Read More: Are MIPS Helmets Better for Your Head and Your Budget Than Standard Helmets?

Weights of Aero Helmets vs Regular Helmets

Aero helmets are more streamlined and generally have a more compact profile than standard helmets since they are meant to be as aerodynamic as possible. As a result, they are made of lightweight materials to minimize total weight.

Aero helmets, on average, weigh less than normal helmets. The weight difference between the two might vary depending on the exact models being compared. Aero helmets usually weigh between 200 and 350 grams, whereas normal helmets weigh between 250 and 400 grams.

Real-World Testing

While wind tunnel tests can provide valuable data on the aerodynamic performance of helmets, they don’t always translate to real-world conditions. Hence, some cycling publications have conducted their own testing to see how aero helmets perform on the road.

For example, tested the Giant Rivet aero helmet on a local cycling circuit, comparing it to a standard road helmet. The results showed that the Giant Rivet offered a measurable difference in speed, with a difference of 2-3 seconds per lap.

Who May Find An Aero Helmet Better than a Regular Helmet

If you are a professional cyclist, you know that every second makes a difference in the race results. Hence, you may find an aero helmet to be appealing. When used in conjunction with other strategies such as regular training, using an efficient bike, and wearing aerodynamic apparel, an aero helmet can help you reach the finish line faster.

However, if you are a casual rider or take part in BRMs (Brevets de Randonneurs Mondiaux) only, you will likely want to prioritize comfort over some seconds of time savings. As a result, you will find a regular helmet to be better. As mentioned earlier, a regular helmet is cheaper and offers better ventilation which is helpful in hot weather.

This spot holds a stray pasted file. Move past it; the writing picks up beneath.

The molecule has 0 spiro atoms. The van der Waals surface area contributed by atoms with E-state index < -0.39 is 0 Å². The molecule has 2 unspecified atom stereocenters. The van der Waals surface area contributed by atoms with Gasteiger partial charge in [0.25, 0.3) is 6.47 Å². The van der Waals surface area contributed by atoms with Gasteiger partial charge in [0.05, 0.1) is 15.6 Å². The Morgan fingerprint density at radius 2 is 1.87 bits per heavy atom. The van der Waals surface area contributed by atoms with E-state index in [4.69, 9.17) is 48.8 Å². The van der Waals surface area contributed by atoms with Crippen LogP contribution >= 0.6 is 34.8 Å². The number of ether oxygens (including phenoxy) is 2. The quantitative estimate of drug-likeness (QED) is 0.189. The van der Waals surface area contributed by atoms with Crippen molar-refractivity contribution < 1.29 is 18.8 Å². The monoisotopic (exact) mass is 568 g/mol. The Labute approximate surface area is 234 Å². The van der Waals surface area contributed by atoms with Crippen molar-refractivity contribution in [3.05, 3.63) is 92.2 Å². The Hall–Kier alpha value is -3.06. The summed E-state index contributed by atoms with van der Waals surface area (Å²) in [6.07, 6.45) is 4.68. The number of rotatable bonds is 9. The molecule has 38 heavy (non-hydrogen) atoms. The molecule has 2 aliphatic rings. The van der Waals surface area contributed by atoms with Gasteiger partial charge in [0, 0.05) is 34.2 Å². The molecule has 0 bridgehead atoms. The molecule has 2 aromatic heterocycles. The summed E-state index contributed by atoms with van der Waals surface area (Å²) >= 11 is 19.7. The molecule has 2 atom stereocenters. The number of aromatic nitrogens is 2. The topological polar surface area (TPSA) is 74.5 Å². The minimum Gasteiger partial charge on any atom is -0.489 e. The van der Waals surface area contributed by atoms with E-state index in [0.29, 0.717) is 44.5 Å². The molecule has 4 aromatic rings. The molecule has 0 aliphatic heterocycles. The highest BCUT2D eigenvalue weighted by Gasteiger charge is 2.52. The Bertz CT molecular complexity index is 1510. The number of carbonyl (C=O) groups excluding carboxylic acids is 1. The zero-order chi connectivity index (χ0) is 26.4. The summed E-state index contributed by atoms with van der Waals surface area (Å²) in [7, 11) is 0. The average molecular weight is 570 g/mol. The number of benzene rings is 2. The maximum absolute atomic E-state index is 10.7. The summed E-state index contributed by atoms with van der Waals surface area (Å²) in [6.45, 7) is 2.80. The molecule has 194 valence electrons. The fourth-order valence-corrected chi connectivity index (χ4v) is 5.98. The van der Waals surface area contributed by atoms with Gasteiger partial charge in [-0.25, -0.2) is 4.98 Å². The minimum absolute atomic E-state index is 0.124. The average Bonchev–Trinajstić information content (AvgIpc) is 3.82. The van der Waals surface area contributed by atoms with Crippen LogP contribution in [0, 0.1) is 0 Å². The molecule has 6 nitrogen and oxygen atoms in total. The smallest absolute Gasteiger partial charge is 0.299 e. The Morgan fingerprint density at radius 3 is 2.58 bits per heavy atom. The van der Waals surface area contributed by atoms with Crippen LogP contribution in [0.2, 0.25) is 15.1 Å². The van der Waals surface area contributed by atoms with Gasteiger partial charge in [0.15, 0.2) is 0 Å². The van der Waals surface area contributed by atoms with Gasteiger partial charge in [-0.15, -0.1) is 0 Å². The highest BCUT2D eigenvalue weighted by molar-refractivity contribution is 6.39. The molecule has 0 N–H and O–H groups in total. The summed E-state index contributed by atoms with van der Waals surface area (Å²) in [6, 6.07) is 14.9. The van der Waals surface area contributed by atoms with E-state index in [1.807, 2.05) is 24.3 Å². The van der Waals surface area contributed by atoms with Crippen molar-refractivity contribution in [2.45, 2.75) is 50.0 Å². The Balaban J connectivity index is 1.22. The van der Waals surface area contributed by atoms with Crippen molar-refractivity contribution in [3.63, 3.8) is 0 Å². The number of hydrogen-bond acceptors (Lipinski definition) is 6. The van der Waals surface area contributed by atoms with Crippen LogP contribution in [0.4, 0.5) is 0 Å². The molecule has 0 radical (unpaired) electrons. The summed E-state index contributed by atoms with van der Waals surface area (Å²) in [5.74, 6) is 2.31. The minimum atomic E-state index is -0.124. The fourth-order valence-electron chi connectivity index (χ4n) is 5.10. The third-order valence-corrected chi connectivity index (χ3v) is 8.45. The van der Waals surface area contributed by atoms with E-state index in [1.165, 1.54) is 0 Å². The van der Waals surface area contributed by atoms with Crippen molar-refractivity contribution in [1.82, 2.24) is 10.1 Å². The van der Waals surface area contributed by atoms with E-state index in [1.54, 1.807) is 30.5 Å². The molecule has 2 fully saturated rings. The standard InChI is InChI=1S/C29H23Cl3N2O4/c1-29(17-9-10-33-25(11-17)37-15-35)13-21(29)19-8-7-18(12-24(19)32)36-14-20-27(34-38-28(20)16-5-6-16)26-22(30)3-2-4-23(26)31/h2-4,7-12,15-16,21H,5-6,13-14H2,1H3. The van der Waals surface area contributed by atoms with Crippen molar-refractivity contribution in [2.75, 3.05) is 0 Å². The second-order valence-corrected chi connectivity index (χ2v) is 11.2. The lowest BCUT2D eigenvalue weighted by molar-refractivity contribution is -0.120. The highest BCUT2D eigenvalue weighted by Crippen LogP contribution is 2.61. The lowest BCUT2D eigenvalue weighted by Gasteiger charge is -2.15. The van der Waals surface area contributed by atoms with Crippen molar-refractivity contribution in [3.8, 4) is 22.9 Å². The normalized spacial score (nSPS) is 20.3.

Aero helmets offer several benefits over regular helmets. They are designed to reduce drag, improve aerodynamics, and help you achieve faster speeds. While they may not make a noticeable difference for casual riders, they could be a game-changer for competitive cyclists.

If you’re considering investing in an aero helmet, it’s important to research and choose a model that meets your specific needs. There are a variety of popular aero helmet models, including Kask Protone, MET Manta, Giant Pursuit, and Giro Vanquish.

Generally, look for a helmet with a good design, comparatively decent ventilation, and the ability to offer comfortable wearing for extended periods. And remember, even the most aerodynamic helmet won’t compensate for lack of training and preparation.

Ultimately, investing in an aero helmet is up to you. But if you’re serious about cycling and want to improve your performance, it’s definitely worth considering. As the saying goes, every little bit helps, and an aero helmet could be just the small gain you need to make a big difference.